Jess Walter never stops surprising. He followed two excellent nonfiction works --- EVERY KNEE SHALL BOW and IN CONTEMPT --- with OVER TUMBLED GRAVES and LAND OF THE BLIND. CITIZEN VINCE, his latest novel, mixes a strong, present tense narrative with historical events to present a dark, restless study of lives gone awry.
CITIZEN VINCE isn't a novel that readily fits into a particular genre classification. There are elements that certainly will appeal to readers of crime fiction, but it's also a character study, one that explores the concepts of second chances, redemption, and even penance against the backdrop of the week leading up to the 1980 Presidential election between incumbent Jimmy Carter and former California Governor Ronald Reagan.
The storyline is fairly straightforward. Vince Camden is a two-bit thief from New York who has been witness-relocated to Spokane, Washington, where he works a "public job," if you will, running a donut shop. Camden is supplementing his income playing poker in the early morning hours and being the conduit for a credit card scam. He has settled into a reasonably quiet, secure life that includes --- for the first time in his adult life --- the chance to vote for president.
Camden has no idea how fragile his situation is until a mysterious killer appears in Spokane, looking to take over his credit card operation and wipe him out permanently. As if this wasn't enough, Camden finds himself embroiled in the life of a local politician and emotionally torn between a prostitute and a legal secretary. Camden believes that the source behind his imminent demise is back in what he refers to as "The World" --- New York. He hopes that by returning to New York he can square the reasons that caused him to leave there to begin with and hopefully call off the hit. A fateful high stakes poker game gives him the opportunity to obtain forgiveness --- and destruction, depending on how things fall.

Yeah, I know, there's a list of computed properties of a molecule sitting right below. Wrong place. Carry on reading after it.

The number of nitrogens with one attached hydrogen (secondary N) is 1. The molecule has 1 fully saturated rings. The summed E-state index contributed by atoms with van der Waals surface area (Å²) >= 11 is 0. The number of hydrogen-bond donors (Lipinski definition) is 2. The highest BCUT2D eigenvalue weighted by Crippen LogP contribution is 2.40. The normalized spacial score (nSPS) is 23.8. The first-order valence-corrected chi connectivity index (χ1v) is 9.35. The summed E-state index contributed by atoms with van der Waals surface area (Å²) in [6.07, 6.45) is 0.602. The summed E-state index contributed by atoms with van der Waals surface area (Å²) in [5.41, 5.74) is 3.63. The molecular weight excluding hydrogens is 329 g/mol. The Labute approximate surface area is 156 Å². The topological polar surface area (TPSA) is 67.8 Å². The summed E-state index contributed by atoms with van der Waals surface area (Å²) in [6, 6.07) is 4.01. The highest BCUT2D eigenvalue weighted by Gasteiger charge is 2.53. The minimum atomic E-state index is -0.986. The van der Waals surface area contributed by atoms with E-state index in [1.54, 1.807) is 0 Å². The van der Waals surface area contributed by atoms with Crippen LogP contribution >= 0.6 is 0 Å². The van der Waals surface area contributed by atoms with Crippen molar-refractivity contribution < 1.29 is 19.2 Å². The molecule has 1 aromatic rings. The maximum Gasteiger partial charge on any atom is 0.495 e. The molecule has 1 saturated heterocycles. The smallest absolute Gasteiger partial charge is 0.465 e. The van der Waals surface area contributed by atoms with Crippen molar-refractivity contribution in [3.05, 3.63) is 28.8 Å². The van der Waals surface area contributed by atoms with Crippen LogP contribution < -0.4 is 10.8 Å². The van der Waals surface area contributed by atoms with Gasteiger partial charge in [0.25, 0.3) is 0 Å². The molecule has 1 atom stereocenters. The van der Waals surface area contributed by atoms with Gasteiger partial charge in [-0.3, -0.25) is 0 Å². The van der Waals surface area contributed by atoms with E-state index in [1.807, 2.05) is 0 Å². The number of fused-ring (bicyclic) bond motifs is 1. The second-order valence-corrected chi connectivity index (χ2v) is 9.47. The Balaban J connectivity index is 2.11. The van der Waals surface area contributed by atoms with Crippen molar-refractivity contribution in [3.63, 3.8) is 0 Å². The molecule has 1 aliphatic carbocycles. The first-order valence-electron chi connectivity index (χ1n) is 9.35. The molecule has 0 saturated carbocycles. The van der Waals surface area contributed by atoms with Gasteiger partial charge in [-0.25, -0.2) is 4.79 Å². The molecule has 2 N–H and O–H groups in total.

Walter's prior forays into documentary works hold him in good stead here, as he uses a real-world dilemma --- Camden spends a lot of time agonizing over whether to vote for Carter or Reagan --- to provide a backdrop to the narrative. Toss a couple of real-world figures as brief but necessary participants into the story, infuse a street-level view of the action into the mix, and you have a novel that is impossible to put down even as you sense that the only way it can end is badly. Whether that is true or not, however, may depend on your point of view.
Jess Walter has developed a reputation for delivering quality fiction that is unpredictable but riveting. CITIZEN VINCE, from first page to last, lives up to that high standard and never disappoints.
Reviewed by Joe Hartlaub on December 27, 2010